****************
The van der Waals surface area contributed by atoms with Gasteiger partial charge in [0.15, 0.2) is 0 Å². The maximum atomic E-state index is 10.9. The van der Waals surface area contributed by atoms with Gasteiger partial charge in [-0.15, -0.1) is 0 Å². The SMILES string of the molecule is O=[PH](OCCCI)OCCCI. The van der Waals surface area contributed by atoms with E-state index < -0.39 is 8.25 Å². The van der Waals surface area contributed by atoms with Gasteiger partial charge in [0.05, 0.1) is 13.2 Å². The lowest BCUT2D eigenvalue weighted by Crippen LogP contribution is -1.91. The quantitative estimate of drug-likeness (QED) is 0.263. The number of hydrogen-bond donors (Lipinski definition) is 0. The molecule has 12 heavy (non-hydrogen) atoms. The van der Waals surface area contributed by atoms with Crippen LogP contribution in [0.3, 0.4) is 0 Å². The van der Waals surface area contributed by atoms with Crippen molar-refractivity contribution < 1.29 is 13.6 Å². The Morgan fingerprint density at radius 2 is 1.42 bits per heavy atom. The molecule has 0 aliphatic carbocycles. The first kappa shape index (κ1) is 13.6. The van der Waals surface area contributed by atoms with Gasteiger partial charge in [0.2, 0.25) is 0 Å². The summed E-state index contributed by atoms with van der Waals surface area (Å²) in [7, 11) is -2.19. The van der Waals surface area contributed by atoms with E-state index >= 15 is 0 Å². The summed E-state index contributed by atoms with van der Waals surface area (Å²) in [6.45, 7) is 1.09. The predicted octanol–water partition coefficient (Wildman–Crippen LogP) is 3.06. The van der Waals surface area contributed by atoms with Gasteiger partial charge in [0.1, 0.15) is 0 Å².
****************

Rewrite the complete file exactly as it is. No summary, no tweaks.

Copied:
The van der Waals surface area contributed by atoms with Gasteiger partial charge in [0.15, 0.2) is 0 Å². The maximum atomic E-state index is 10.9. The van der Waals surface area contributed by atoms with Gasteiger partial charge in [-0.15, -0.1) is 0 Å². The SMILES string of the molecule is O=[PH](OCCCI)OCCCI. The van der Waals surface area contributed by atoms with E-state index < -0.39 is 8.25 Å². The van der Waals surface area contributed by atoms with Gasteiger partial charge in [0.05, 0.1) is 13.2 Å². The lowest BCUT2D eigenvalue weighted by Crippen LogP contribution is -1.91. The quantitative estimate of drug-likeness (QED) is 0.263. The number of hydrogen-bond donors (Lipinski definition) is 0. The molecule has 12 heavy (non-hydrogen) atoms. The van der Waals surface area contributed by atoms with Crippen LogP contribution in [0.3, 0.4) is 0 Å². The van der Waals surface area contributed by atoms with Crippen molar-refractivity contribution < 1.29 is 13.6 Å². The Morgan fingerprint density at radius 2 is 1.42 bits per heavy atom. The molecule has 0 aliphatic carbocycles. The first kappa shape index (κ1) is 13.6. The van der Waals surface area contributed by atoms with Gasteiger partial charge in [0.2, 0.25) is 0 Å². The summed E-state index contributed by atoms with van der Waals surface area (Å²) in [7, 11) is -2.19. The van der Waals surface area contributed by atoms with E-state index >= 15 is 0 Å². The summed E-state index contributed by atoms with van der Waals surface area (Å²) in [6.45, 7) is 1.09. The predicted octanol–water partition coefficient (Wildman–Crippen LogP) is 3.06. The van der Waals surface area contributed by atoms with Gasteiger partial charge in [0.1, 0.15) is 0 Å².